"You know the film incentive is a massive boost for the economy around here and for people who like us who have sort devoted our lives to this art form,” Carr said.
The massive economy boost will continue as filming for season four of Z Nation is set to wrap up at the end of September.
The actress was just six years old when she was cast as the youngest member of The Addams Family, meaning she pretty much grew up as part of the creepiest, kookiest family on TV.
And it was a bond that lasted a lifetime.
“The Addams Family really was like a second family to me,” said Loring, adding she was especially close to John Astin and Carolyn Jones, who played parents Gomez and Morticia on the show. “John has actually been my acting mentor for a very long time.”
Once, back in the early ‘80s, Jones sent for Loring to visit her on the Hollywood set of the short-lived drama Capital.
“She wanted me to come visit, and she had hired a photographer,” Loring recalled. “We were doing soaps at the same time. That was about eight months before she died — she hadn’t told anyone she was sick.”
Loring said she believed her tight bond with Astin and Jones was partly because neither had any daughters of their own.
“John had five boys, and Carolyn never had any children at all,” she explained. “A lot of the real family dynamic we had in the show was because of John. I don’t see him too often these days because he lives in Baltimore . . . but over the years we’ve stayed in touch. He was like having a second father.”
That warmth was just one reason Loring believes The Addams Family really stood out to audiences, even when put in direct competition with The Munsters.
The other was the quality of the comedy.
“One was more witty, with intelligent humour, and one was more slap stick-ish,” she said with a laugh. “Back when I was a teenager, I once said The Addams Family was more like the Marx Brothers, while the Munsters were The Three Stooges.”
It was a sentiment that got a lot of attention back in the day, though no one actually believed Loring had come up with the comparison.
“I absolutely got no credit for that, everyone asked me where I had heard it,” she said. “It got even more strange when John told me our executive producer and head writer Nat Perrin came to Hollywood to write for the Marx Brothers. That’s why it was so witty, and so funny, and so clever.”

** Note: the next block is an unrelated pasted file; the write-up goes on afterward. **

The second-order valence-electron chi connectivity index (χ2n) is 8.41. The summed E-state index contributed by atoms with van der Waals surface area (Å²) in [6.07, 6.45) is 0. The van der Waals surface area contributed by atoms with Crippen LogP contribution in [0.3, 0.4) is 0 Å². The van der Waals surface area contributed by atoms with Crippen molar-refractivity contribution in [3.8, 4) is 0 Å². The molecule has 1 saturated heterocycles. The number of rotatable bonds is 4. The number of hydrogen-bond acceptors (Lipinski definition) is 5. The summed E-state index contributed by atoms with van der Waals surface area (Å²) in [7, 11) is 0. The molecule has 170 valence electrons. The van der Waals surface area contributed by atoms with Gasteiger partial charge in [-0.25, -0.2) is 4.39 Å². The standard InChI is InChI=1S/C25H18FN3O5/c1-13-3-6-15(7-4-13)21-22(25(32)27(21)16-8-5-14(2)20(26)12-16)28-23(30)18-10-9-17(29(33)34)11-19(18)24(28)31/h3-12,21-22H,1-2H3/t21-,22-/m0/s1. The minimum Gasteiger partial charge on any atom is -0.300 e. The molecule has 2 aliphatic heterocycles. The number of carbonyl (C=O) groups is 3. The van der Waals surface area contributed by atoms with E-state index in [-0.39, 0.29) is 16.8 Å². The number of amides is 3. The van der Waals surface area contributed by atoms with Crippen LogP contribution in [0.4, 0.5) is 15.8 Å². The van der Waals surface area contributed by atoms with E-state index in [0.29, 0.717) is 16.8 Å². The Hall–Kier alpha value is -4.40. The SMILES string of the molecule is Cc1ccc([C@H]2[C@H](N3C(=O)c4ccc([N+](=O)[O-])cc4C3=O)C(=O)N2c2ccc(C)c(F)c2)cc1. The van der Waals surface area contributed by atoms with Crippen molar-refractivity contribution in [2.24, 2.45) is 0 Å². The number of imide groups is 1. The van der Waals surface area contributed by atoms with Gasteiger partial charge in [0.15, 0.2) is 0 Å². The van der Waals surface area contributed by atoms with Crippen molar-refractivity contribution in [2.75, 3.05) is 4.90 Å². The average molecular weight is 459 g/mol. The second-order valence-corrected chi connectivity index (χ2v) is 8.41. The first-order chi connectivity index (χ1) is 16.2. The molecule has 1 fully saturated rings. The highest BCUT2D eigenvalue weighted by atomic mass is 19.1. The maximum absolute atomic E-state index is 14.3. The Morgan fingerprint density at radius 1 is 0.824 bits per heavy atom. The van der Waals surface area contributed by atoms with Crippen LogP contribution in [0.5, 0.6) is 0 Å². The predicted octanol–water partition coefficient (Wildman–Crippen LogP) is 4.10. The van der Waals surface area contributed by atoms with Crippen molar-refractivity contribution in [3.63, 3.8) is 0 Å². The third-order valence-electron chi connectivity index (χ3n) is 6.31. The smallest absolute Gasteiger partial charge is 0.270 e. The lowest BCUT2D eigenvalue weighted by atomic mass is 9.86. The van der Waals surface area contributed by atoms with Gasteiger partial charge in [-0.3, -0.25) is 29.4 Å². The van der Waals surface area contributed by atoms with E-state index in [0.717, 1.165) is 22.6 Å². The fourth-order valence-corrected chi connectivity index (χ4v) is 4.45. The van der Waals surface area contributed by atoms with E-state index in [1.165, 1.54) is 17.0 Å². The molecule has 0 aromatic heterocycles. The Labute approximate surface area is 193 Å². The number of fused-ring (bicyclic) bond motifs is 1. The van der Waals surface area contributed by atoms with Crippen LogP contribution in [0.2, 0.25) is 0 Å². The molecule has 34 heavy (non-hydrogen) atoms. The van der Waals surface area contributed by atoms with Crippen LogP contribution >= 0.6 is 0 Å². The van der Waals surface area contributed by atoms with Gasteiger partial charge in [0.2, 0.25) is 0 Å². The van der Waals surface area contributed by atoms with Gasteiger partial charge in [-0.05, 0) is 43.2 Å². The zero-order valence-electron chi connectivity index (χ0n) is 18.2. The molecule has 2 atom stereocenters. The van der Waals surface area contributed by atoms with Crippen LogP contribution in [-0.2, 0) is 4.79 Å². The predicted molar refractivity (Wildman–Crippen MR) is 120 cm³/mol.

These days, Loring continues to meet fans through appearances on the convention circuit — something she’s been a part of since the ‘90s. Her first Canadian appearance, however, will be at London Comic Con, Oct. 13-15.
“It’s all turned into such a big industry, but now there are so many different generations. Sometimes it’s even grandparents bringing their grandchildren,” she said. “I never really know what to expect. I’ve even met little girls named after the character, and all kinds of interesting things have happened that seem very surreal to me because I was so, so young when I did the show. It’s amazing to know it had such a big impact.”
Often, questions range from what was it like to be Wednesday to does she really like spiders that much. But once in a while, Loring maintains fans can still surprise her.
“I’ll never forget the first time a group of teenagers came up to me to ask me if I knew I was the original Goth girl — that was really surreal to me,” she said. “I’m not into the creepy stuff, and I don’t watch horror movies or anything like that. Never had I even thought it of it because, personally, I’m all lace and pearls.”
To add to the pile of awesomeness, Amulet Books has made Lumberjanes into a series of middle-grade novels, by Toronto-born artist and writer Mariko Tamaki (This One Summer, Saving Montgomery Sole). The first instalment, like its comic predecessors, is smart, adventurous, confident, and deeply feminist. It’s doubtful the series will end after the planned four books.
Unicorn Power! is set at Miss Qiunzella Thiskwin Penniquiqul Thistle Crumpet’s Camp for Hardcore Lady Types. We follow the five scouts of the Roanoke cabin – Jo, April, Molly, Mal, and Ripley – over the course of three days. While all the characters get moments to shine, the story is mainly focused on April. She is an overachiever with her sights set on earning the Extraordinary Explorers badge. But April unwittingly leads the troop into imminent danger that involves farting unicorns and surfer-dude cloud people. It’s The Baby-Sitters Club meets Buffy the Vampire Slayer set in Adventure Time’s Land of Ooo.
Lumberjanes’ fans (a.k.a. Lumber Jumbies) will be excited about the deeper character exploration and backstory the novel provides, but a reader doesn’t have to be familiar with the comics to fully appreciate the novel’s greatness. Unicorn Power!’s charms are self-evident, as the book bounces with relentless cheering, dancing, gasping, running, and falling. Endearingly, names of famous women (Ursula K. Le Guin, Yayoi Kusama, Gerlinde Kaltenbrunner) are used as adjectives and interjections. Although the characters are flawed and have their fair share of problems, the tone is always optimistic. In fact, the only depressing thing about Lumberjanes is how unusual it feels – assertive adventure books starring girls are woefully rare.